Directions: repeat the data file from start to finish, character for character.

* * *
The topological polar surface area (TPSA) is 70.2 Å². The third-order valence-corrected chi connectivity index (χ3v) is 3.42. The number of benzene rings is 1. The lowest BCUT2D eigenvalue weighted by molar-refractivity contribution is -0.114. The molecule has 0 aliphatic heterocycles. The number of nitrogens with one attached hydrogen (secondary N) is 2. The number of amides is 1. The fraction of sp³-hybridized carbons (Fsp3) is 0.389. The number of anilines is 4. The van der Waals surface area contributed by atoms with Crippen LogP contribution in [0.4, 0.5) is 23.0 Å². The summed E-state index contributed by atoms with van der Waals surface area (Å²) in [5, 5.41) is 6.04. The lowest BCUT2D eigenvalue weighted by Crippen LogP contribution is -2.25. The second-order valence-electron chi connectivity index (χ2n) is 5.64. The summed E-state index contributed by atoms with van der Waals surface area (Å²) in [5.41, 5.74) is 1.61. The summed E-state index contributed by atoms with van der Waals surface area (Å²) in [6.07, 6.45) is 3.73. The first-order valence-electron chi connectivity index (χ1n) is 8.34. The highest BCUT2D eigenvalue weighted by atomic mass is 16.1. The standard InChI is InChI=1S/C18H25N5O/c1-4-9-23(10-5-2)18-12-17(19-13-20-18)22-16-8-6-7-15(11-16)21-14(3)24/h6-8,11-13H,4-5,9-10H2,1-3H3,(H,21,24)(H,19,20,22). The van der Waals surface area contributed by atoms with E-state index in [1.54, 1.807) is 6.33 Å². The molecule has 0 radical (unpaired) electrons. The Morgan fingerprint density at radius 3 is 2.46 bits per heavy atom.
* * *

The topological polar surface area (TPSA) is 70.2 Å². The third-order valence-corrected chi connectivity index (χ3v) is 3.42. The number of benzene rings is 1. The lowest BCUT2D eigenvalue weighted by molar-refractivity contribution is -0.114. The molecule has 0 aliphatic heterocycles. The number of nitrogens with one attached hydrogen (secondary N) is 2. The number of amides is 1. The fraction of sp³-hybridized carbons (Fsp3) is 0.389. The number of anilines is 4. The van der Waals surface area contributed by atoms with Crippen LogP contribution in [0.4, 0.5) is 23.0 Å². The summed E-state index contributed by atoms with van der Waals surface area (Å²) in [5, 5.41) is 6.04. The lowest BCUT2D eigenvalue weighted by Crippen LogP contribution is -2.25. The second-order valence-electron chi connectivity index (χ2n) is 5.64. The summed E-state index contributed by atoms with van der Waals surface area (Å²) in [5.41, 5.74) is 1.61. The summed E-state index contributed by atoms with van der Waals surface area (Å²) in [6.07, 6.45) is 3.73. The first-order valence-electron chi connectivity index (χ1n) is 8.34. The highest BCUT2D eigenvalue weighted by atomic mass is 16.1. The standard InChI is InChI=1S/C18H25N5O/c1-4-9-23(10-5-2)18-12-17(19-13-20-18)22-16-8-6-7-15(11-16)21-14(3)24/h6-8,11-13H,4-5,9-10H2,1-3H3,(H,21,24)(H,19,20,22). The van der Waals surface area contributed by atoms with E-state index in [1.54, 1.807) is 6.33 Å². The molecule has 0 radical (unpaired) electrons. The Morgan fingerprint density at radius 3 is 2.46 bits per heavy atom.